The differences in the nature between the capital transfer transaction (share deals) and the asset transfer transaction (asset deals) in M&A transaction leads to differences in the outcome of each transaction after completion. For a capital transfer transaction, once completed, the buyer will be a shareholder, equity members or sole owner of the target company. As an equity member, shareholder or sole owner of the target company, the buyer will be responsible for the activities, rights and obligations of the target company to the extent of its shareholding in the target company. Thus, the buyer will be indirectly liable for the capital contribution, financial and tax obligations of the target company. If these obligations are not fully met by sellers (former shareholders, former equity members or the target company) itself, this will be potential risk to the buyer.
For example, in terms of the capital contribution, if the former shareholders or equity members failed to sufficiently contribute charter capital as stated in the enterprise registration certificate or violated the obligation to evaluate the value of assets that were used to contribute to the company, the target company may be sanctioned for administrative violations and the buyer may suffer losses because the actual transferred capital may be worth less than the target capital of the transaction.
Regarding financial aspects, similar to capital aspects, if the target company has financial obligations to other parties (its partners, lenders, banks, employees, etc.) that the buyer cannot find out through the due diligence process, the target company will have to fulfill these financial obligations in the future. This will be the problem of the buyer if the buyer does not take into account these financial obligations in the calculation of the purchase price or the condition precedents of the transaction. In this case, the buyer will definitely suffer certain financial losses.
In terms of taxation liability, this is one of the most complicated aspects that buyers consider very carefully A corporate tax liability is a liability of the target company to the state and, as a result, the consequences of a breach of tax liabilities are often substantial and can severely affect the target company’s ability to continually operate. In addition to the taxes that a company is commonly responsible for such as corporate income tax, personal income tax or value added tax, some businesses that operate in specific activities may be liable with other type of taxes. For example, a company operating in the field of business franchising from abroad to Vietnam may take responsibilities in relation to foreign contractor tax when paying franchise fees to foreign franchisors. In addition, the company must also be responsible for declaring and finalizing personal income tax on behalf of its equity members or shareholders if these members or shareholders made a capital transfer transaction but have not yet fulfilled the tax declaration and tax payment obligation. Failure of target company to fully perform on time these taxation obligations will be the subject of very high administrative sanctions, arrears, interest payments, and directly impact on the business continuity of the target company.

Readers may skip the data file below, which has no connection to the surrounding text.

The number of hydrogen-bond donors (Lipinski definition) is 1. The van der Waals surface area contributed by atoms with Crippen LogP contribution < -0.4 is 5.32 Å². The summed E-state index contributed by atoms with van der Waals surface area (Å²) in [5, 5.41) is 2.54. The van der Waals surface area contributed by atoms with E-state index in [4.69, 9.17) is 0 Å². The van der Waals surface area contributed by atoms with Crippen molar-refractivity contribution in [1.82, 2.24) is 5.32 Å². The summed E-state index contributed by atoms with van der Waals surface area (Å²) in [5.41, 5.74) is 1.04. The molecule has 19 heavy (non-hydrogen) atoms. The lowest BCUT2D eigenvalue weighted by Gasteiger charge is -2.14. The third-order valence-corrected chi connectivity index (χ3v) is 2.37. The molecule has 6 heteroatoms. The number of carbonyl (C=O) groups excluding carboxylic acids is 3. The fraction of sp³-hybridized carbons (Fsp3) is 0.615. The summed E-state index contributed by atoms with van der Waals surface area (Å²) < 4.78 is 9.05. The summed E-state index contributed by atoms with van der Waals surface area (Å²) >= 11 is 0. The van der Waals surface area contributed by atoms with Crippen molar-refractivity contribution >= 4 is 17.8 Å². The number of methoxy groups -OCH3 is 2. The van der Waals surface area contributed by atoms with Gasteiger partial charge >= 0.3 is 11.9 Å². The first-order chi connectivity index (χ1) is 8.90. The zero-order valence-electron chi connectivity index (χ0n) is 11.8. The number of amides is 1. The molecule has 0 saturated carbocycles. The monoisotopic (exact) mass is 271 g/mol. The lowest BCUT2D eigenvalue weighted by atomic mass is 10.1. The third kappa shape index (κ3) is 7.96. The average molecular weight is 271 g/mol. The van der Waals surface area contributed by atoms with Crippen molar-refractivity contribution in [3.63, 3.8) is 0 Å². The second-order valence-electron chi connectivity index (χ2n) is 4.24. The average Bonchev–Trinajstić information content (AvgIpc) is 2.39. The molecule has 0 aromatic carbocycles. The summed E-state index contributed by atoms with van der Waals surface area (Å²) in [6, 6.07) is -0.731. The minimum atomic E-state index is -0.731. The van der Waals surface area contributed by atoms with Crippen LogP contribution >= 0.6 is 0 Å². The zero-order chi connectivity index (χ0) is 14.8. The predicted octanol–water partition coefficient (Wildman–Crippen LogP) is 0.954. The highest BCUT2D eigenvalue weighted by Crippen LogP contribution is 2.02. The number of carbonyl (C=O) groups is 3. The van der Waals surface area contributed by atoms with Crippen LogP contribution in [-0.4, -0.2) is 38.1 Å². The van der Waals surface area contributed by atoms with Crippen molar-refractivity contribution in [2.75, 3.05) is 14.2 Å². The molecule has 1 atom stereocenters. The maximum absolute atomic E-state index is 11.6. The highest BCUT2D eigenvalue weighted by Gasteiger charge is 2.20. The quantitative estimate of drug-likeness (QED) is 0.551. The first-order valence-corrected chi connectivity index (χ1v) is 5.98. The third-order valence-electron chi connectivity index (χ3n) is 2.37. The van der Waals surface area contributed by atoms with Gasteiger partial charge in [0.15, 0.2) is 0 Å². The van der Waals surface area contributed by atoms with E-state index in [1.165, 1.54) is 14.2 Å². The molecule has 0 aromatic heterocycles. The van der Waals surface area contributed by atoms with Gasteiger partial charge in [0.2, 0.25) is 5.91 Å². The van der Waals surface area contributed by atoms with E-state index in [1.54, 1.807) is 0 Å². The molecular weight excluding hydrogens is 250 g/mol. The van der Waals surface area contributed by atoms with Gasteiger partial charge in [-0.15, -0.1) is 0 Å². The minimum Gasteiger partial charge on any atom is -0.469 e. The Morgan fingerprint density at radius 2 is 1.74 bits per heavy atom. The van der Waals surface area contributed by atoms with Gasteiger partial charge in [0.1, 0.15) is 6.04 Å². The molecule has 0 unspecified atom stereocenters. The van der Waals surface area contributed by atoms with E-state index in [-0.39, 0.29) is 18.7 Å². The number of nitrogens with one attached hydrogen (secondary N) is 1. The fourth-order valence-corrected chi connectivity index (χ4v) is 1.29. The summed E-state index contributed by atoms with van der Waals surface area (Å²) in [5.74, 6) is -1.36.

Because of the huge risks mentioned above, for capital transfer transactions, the buyer has to conduct a very broad and careful due diligence on the target company in terms of both legal and financial aspects in order to detect potential risks early and anticipate appropriate solutions.
Unlike a capital transfer transaction, an asset transfer transaction will result in the separation of the target projects or assets (as the object of the transaction) from the legal entity that is owning such projects or assets. Therefore, the capital, financial and tax responsibilities of the company owning the target projects and assets will not be transferred to the buyer. The buyer is also not liable for past obligations of the company that is selling assets. The buyer is only responsible for the obligations associated with the target assets from the time the buyer becomes the owner of those assets. Hence, the scope of due diligence process in an asset transfer transaction is commonly narrower than that of a capital transfer transaction.
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